Once upon a time, there was a very talented, but nameless, Prince. He built a fabulous empire, filled with creativity, raspberry berets, song and dance, and it was worth a fortune. A $260 million fortune, to be precise.

And the Queen – oh the Queen, how well she could sing! The Queen was a natural woman, filled with soul, and gave generously to improve civil rights, to her church, and to bring music to the people. She had R-E-S-P-E-C-T from everyone. In the end, after her lifetime of generosity, her kingdom was worth $90 million.

While their music has now fallen silent, their kingdoms are filled with noise and strife, and much warfare. And do you know why? Neither the Queen, nor Prince had made plans for succession. They both died without a will.

As you have probably guessed, the Queen (of Soul) in our oh-so-true fairy tale, is Aretha Franklin, who died in the last few weeks. The Prince is, of course, Prince (or the artist formerly known as Prince). Or, legally, Prince Robert Nelson, one of the most creative songwriters in modern pop history and a well-known performer. The battle for Prince’s estate is already a thing of legend, in which 45 people came forward to demand a piece of the kingdom, and time will tell how messy things will be for Aretha Franklin’s estate.

Both were phenomenal artists, the best in their fields. One of my favourite cartoons in the last few months was Aretha Franklin being welcomed to the pearly gates by musical royalty: Elvis (The King), Michael Jackson (Prince of Pop), Prince, Duke Ellington and Count Basie. It was a touching and brilliant tribute, one that especially resonated with me as a former professional musician. (I’ll also admit to being more than a little misty-eyed: I found out later in life that my mom and her best friend had spent a week hanging out with Duke Ellington in the 60s, and had no idea who he was. But that’s a story for another newsletter.)

Intestacy sucks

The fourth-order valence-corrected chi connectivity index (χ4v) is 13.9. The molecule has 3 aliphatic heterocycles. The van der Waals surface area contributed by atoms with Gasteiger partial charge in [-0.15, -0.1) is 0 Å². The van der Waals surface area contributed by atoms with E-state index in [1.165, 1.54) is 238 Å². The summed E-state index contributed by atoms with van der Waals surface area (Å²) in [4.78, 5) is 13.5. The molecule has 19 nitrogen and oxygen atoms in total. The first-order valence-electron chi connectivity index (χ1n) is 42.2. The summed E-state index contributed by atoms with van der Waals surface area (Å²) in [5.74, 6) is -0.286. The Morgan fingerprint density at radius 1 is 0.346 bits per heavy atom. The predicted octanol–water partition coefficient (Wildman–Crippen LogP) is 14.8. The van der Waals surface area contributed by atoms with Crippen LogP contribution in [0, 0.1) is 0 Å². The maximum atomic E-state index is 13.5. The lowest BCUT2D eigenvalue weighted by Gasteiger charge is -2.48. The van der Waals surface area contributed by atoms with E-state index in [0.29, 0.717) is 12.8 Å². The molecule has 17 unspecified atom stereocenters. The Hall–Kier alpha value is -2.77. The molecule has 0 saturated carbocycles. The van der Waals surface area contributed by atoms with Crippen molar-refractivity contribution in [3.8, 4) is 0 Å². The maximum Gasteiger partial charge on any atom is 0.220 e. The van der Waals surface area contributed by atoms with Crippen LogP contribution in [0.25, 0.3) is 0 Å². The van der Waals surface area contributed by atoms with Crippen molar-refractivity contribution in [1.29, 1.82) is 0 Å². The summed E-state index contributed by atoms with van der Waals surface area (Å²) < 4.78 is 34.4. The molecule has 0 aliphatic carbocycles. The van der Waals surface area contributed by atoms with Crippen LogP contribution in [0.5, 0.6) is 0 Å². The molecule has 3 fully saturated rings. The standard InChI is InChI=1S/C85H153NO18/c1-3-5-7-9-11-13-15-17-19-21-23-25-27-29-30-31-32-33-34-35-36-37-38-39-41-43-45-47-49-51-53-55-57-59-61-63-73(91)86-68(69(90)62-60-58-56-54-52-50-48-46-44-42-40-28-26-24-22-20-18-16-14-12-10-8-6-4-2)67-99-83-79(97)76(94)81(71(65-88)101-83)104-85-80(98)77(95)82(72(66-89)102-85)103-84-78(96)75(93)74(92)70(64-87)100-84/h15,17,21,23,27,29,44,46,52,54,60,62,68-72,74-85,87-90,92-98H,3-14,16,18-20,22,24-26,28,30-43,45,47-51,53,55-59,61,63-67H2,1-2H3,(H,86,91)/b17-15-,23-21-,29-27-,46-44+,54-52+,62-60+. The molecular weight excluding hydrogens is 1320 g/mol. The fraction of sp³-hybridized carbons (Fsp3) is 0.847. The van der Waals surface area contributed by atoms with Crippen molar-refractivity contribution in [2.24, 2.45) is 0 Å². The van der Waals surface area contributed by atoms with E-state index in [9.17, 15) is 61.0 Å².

Aside from being phenomenal musicians, both Aretha Franklin and Prince shared a major failure: They died without a will or, in legal terms, “died intestate.” As a result, much grief and battling is occurring over their respective estates.

What happens to their estates will be determined by the intestacy laws where they died, as well as where they held property. As you can imagine, that makes things complicated.

Here in Ontario, if you die without a will, the Public Guardian and Trustee (PGT) of the Province of Ontario will represent your estate – whether you had $10 to your name, or $100 million. Relatives may petition to take over as estate trustee, but only do so on the authority given by the PGT. No matter what, your estate will be distributed by a formula, which you can find here:  https://www.attorneygeneral.jus.gov.on.ca/english/family/pgt/heirclaim.php

Things can get messy though, if you own assets in different jurisdictions – it’s possible your estate can be subject to other province’s (or country’s!) rules as well. Needless to say, costs (and family grief) can add up quickly.

An old will is problematic too

I can’t emphasize how important it is to update your will. One of the most important things to know is that, in Ontario, your will is invalidated upon marriage – but not separation or divorce.

Even if your marriage situation is stable, it’s quite likely you’ve had major changes in your life over the last 5 years. If so, pull out your will, dust it off, and revise if necessary. And remember, being an executor or estate trustee is a big job – make sure the person you named is up to it, and try to have multiple backups. You can’t know for certain that the person you named will be willing or able when the time comes.

And please, please, please, get a qualified estate lawyer to draft your will – it’s worth spending a tiny bit more to ensure your estate is not tied up in legal costs. I once worked with a family where a badly worded will resulted in more than $125,000 in legal costs, all of which had to be paid from the estate – effectively leaving beneficiaries with nothing. An estate specialist can anticipate many problems that non-specialists would not think to address in your situation.

Remember to support your favourite causes

More than 80% of us donate to charity in our lifetime – but only 4% do so at death. From a tax planning scenario, giving at death is often hugely effective. I always like to say that you can give to three places at death: family, charity and tax. Pick any two you like.

Remember the tale of the queen and prince

So, give your heirs some Respect, Say a Little Prayer, and this Manic Monday, put on your Raspberry Beret and go see your lawyer. I Feel for You in wanting to procrastinate, but Nothing Compares 2 U when you break the Chain of Fools, so that When Doves Cry, there will be no Controversy for your kingdom.

I have at least two more paragraphs of song titles I want to end with, but U Got the Look that you will go Daydreaming if I continue.

Enjoy yourself this fall, and put on a few of these great tunes to celebrate the lives of these two remarkable musicians.